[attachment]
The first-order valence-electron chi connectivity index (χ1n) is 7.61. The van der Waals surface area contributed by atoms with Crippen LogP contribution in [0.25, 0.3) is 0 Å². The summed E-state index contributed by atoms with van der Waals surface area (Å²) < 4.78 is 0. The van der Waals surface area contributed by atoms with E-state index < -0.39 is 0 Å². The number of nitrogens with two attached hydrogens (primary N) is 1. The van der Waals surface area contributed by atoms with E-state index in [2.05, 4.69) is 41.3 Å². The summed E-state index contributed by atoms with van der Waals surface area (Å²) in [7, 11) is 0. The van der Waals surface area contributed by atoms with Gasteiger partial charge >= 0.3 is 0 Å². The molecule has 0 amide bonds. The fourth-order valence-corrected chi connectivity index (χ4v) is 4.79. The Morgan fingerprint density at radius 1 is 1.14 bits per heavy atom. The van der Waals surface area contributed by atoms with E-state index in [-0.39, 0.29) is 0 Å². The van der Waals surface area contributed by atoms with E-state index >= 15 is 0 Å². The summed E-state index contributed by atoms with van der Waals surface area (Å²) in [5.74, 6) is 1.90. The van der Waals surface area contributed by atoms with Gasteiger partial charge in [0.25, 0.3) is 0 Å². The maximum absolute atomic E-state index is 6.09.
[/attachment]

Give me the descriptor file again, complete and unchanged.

The first-order valence-electron chi connectivity index (χ1n) is 7.61. The van der Waals surface area contributed by atoms with Crippen LogP contribution in [0.25, 0.3) is 0 Å². The summed E-state index contributed by atoms with van der Waals surface area (Å²) < 4.78 is 0. The van der Waals surface area contributed by atoms with E-state index < -0.39 is 0 Å². The number of nitrogens with two attached hydrogens (primary N) is 1. The van der Waals surface area contributed by atoms with E-state index in [2.05, 4.69) is 41.3 Å². The summed E-state index contributed by atoms with van der Waals surface area (Å²) in [7, 11) is 0. The van der Waals surface area contributed by atoms with Gasteiger partial charge >= 0.3 is 0 Å². The molecule has 0 amide bonds. The fourth-order valence-corrected chi connectivity index (χ4v) is 4.79. The Morgan fingerprint density at radius 1 is 1.14 bits per heavy atom. The van der Waals surface area contributed by atoms with E-state index in [-0.39, 0.29) is 0 Å². The van der Waals surface area contributed by atoms with E-state index >= 15 is 0 Å². The summed E-state index contributed by atoms with van der Waals surface area (Å²) in [5.74, 6) is 1.90. The van der Waals surface area contributed by atoms with Gasteiger partial charge in [0.25, 0.3) is 0 Å². The maximum absolute atomic E-state index is 6.09.